The opening is there for him behind Kyle Pitts and Anthony Firkser, especially over the long haul. One thing Smith doesn’t hesitate to do is switch up formations and use power looks. Whether it’s utilizing three tight ends to create mismatches or putting him alongside Pitts, Lenius has enough talent to think he could end up producing a few memorable splash plays if he proves that he can adapt to different roles this summer.
A battle-tested cornerback added to an ultra-talented cornerback group
As intriguing as Lenius is, Alford looks to be the more pro-ready out of the two players. His journey is quite remarkable, as he’s gone from proving himself as an all-conference cornerback at Tusculum in Division II to winning multiple Grey Cups with Winnipeg in the CFL. No matter the obstacles, he has risen to the occasion at every opportunity.
What immediately stands out in Alford’s game are his ball skills and route recognition. The former all-CFL divisional team cornerback consistently puts himself in a position to make plays by reading opposing quarterback’s eyes and maintaining his composure in man coverage. His ability to play tight coverage without ever getting grabby or panicky is impressive. There were moments in the CFL when he was tested downfield and didn’t allow the wide receiver to beat him at the catch point. Whenever a quarterback targeted him, his hands were usually around the ball.
His winning pedigree deserves acknowledgement. Handling a multitude of responsibilities and being expected to shut down his side of the field every game in that breakout 2021 season speaks volumes of how quickly he built himself up in Canada. The edginess he plays with set the tone for his teammates to develop into the most feared defense in the league. Alford didn’t shy away from big moments in Winnipeg, and that will certainly be needed in Atlanta as this team grows.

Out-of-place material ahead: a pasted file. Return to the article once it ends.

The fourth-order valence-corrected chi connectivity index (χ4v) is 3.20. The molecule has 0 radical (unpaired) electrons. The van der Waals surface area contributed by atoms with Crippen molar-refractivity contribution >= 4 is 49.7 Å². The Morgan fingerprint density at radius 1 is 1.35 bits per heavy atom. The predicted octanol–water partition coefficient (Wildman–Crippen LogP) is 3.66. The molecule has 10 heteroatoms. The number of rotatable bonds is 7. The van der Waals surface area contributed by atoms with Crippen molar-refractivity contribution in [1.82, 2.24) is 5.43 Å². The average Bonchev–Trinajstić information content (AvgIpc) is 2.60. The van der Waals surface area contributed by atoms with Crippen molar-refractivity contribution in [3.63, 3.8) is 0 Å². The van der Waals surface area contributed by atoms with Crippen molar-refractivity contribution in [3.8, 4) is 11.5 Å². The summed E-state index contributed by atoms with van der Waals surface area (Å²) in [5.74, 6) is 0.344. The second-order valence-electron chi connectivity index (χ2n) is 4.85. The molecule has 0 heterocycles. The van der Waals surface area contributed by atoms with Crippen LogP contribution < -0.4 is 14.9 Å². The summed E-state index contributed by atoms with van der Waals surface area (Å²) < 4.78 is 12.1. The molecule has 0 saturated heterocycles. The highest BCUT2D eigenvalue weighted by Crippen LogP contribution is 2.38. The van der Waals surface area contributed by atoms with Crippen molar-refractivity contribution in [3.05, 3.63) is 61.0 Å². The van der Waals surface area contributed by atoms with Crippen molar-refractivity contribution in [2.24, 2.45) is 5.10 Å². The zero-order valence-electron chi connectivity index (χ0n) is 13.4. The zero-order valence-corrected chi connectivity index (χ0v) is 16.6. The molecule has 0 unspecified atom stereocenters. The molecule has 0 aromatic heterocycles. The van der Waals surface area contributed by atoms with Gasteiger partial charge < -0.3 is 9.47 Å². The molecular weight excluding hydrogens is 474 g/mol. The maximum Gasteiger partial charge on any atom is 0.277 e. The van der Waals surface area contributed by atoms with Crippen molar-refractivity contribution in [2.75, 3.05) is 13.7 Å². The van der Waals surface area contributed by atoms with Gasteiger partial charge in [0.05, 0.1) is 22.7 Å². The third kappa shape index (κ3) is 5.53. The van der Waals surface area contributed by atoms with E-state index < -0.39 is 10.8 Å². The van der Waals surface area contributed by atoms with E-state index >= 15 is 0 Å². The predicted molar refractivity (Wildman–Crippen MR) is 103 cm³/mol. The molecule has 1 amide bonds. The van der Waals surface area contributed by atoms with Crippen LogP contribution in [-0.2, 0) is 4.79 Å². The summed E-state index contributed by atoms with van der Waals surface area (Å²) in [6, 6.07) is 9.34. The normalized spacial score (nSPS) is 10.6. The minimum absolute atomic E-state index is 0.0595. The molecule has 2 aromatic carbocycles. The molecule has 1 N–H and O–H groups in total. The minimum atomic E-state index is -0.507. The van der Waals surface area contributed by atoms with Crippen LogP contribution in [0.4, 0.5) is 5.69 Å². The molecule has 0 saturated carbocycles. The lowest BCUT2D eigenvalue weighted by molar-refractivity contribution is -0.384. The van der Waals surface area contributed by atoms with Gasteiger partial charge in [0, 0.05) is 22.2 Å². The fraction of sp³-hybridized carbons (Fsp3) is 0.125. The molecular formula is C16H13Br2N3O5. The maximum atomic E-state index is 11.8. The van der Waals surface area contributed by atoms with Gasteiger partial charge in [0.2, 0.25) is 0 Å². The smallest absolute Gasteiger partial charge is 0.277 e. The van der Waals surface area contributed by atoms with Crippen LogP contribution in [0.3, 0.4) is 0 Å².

Alford joins a team that is firmly set at the top three cornerback spots. A.J. Terrell is being rightfully included in the best cornerback in the league conversations. Casey Heyward is coming off a resurgent year in Las Vegas and brings much-needed experience to a young secondary. Isaiah Oliver was having an impressive season before suffering a season-ending knee injury. Despite it being clearly a position of strength for the Falcons, you can never have enough quality cornerbacks on your roster. Alford could definitely earn his place on the roster as the fourth or fifth corner, competing with Darren Hall and a slew of new offseason additions.
Similar to Lenius, Alford will need to prove his versatility and contribute on special teams. He did that in college, when he was Tusculum’s punt returner. That skillset could prove to be valuable in giving the coaching staff something to think about when making personnel decisions. If Alford is as good as his tape showed as a corner and can offer big-play potential as a returner, along with proving to be a capable contributor on special teams, there should be a place for him on the roster.
How he performs during training camp and preseason will be one of the more exciting things to monitor this summer for a team with a ton of intriguing competitions. A childhood Falcons fan making the team after playing Division II in college and the CFL before getting to the NFL would make for one astonishing, unforgettable story.
As I wrote earlier, the Falcons still have considerable work ahead of them to become a legitimate contender. Hitting on even one of Lenius and Alford and having a former CFL star turn into a significant NFL contributor could help this team get to where they want to go more quickly.